The European Union is likely to phase out its current rebate model once Britain, its biggest beneficiary, leaves the bloc, according to the Danish government.
“Once the British EU rebate ends, it’s expected that there’ll be a discussion” of the current model, and that there will be “pressure” on the bloc to “phase out” the system “as we know it today,” the office of Danish Finance Minister Claus Hjort Frederiksen said in an e-mailed response to questions.
The U.K. rebate was secured by then-Prime Minister Margaret Thatcher at a summit in 1984 after she declared: “we are simply asking to have our own money back.”
The existing model used across the bloc is “to a high degree” shaped by Britain’s special demands, the Danish ministry said.
Denmark obtained an annual rebate of 130 million euros ($145 million) in 2013 after making it a condition for backing the bloc’s budget, while Sweden and the Netherlands have also secured cash-back guarantees. Germany also benefits from the system.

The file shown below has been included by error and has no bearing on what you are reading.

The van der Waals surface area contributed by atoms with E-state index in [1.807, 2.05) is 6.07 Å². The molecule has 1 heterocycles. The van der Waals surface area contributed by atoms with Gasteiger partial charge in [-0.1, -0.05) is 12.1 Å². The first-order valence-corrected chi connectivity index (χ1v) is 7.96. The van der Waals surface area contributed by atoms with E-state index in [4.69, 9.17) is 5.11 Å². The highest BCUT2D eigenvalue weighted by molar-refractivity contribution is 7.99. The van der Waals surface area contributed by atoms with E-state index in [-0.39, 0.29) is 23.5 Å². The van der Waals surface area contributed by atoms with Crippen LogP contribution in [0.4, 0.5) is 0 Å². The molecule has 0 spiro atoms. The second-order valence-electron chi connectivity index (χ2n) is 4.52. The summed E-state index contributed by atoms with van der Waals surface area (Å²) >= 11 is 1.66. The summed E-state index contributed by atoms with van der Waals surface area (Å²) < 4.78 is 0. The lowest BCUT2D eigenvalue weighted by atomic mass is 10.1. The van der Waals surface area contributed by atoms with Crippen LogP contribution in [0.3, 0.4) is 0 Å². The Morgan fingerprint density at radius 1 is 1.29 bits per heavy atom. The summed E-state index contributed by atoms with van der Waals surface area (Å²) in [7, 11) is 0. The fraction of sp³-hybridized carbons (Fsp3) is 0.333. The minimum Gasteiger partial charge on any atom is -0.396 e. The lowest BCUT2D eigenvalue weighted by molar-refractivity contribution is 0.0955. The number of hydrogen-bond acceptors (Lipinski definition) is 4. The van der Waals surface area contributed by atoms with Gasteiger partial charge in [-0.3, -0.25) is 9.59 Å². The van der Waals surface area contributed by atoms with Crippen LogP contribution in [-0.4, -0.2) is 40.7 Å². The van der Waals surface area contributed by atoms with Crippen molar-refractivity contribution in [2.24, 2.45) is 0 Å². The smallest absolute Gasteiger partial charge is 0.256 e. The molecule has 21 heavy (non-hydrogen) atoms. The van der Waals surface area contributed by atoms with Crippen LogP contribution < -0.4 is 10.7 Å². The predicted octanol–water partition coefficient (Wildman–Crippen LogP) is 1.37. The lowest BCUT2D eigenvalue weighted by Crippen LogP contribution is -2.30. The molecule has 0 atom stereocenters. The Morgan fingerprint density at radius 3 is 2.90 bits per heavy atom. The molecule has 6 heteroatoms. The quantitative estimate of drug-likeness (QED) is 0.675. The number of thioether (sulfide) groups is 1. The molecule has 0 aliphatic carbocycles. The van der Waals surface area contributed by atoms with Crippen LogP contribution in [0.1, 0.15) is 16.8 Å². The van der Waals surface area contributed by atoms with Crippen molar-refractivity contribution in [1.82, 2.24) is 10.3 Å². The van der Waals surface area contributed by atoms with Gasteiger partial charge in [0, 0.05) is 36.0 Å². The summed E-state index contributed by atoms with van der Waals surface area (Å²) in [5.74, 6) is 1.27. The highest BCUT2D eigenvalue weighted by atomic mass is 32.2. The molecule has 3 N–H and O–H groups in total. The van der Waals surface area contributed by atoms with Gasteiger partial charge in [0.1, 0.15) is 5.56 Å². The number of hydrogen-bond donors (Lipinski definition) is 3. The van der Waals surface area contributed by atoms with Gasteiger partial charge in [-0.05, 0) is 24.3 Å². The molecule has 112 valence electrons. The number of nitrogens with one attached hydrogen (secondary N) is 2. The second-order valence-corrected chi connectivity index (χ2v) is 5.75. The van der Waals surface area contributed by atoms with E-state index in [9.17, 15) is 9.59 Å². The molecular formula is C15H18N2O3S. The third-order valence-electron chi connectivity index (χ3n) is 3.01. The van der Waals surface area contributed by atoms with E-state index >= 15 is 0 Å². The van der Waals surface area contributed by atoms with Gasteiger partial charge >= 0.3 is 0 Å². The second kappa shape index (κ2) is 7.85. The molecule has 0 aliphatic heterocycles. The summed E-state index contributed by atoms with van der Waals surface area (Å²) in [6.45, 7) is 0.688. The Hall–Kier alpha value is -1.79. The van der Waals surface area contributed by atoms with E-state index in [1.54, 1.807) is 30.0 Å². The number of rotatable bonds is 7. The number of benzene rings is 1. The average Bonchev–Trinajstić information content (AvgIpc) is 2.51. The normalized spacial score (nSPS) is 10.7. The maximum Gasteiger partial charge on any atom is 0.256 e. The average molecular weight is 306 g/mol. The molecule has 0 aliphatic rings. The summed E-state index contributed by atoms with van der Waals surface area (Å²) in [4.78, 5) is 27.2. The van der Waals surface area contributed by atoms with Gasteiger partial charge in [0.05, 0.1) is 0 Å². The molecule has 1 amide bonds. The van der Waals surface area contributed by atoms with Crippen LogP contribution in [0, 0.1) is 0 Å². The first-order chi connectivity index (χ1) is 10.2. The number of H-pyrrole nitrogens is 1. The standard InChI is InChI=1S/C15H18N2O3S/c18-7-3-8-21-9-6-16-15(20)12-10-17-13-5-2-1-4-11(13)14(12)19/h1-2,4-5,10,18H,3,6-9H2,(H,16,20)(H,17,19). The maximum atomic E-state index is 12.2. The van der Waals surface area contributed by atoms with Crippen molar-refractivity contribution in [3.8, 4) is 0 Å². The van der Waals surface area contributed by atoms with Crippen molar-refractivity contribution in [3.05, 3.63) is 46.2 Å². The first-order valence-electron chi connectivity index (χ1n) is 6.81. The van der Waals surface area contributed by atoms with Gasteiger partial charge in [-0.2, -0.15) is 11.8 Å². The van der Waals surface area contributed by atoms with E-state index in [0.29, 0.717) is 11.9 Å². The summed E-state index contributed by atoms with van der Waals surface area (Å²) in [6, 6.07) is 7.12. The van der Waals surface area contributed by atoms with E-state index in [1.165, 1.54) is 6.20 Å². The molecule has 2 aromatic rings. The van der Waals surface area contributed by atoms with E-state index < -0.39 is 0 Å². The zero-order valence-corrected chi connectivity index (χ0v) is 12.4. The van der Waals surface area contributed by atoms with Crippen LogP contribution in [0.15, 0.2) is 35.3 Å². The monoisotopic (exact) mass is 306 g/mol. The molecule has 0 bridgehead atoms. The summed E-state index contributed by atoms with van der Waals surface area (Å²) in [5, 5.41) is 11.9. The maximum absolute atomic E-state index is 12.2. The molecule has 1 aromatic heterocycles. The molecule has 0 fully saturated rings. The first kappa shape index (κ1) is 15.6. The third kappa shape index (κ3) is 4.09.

Denmark plans to insist that EU member states not be expected to contribute more to the bloc’s budget once Britain leaves, according to the Finance Ministry in Copenhagen. Contributions shouldn’t rise from the levels agreed in the 2014-2020 EU budget, Denmark will argue.
The average British rebate was 3.9 billion pounds ($5.1 billion) from 2009 to 2015, reducing the country’s average contribution to 8.5 billion pounds, according to the Office for Budget Responsibility. It is set to be about 4.5 billion pounds this year.
The anti-Brexit lobby struggled to highlight the U.K. rebate issue during the referendum campaign, allowing its opponents to successfully argue the EU was a sizable fiscal drag on the U.K.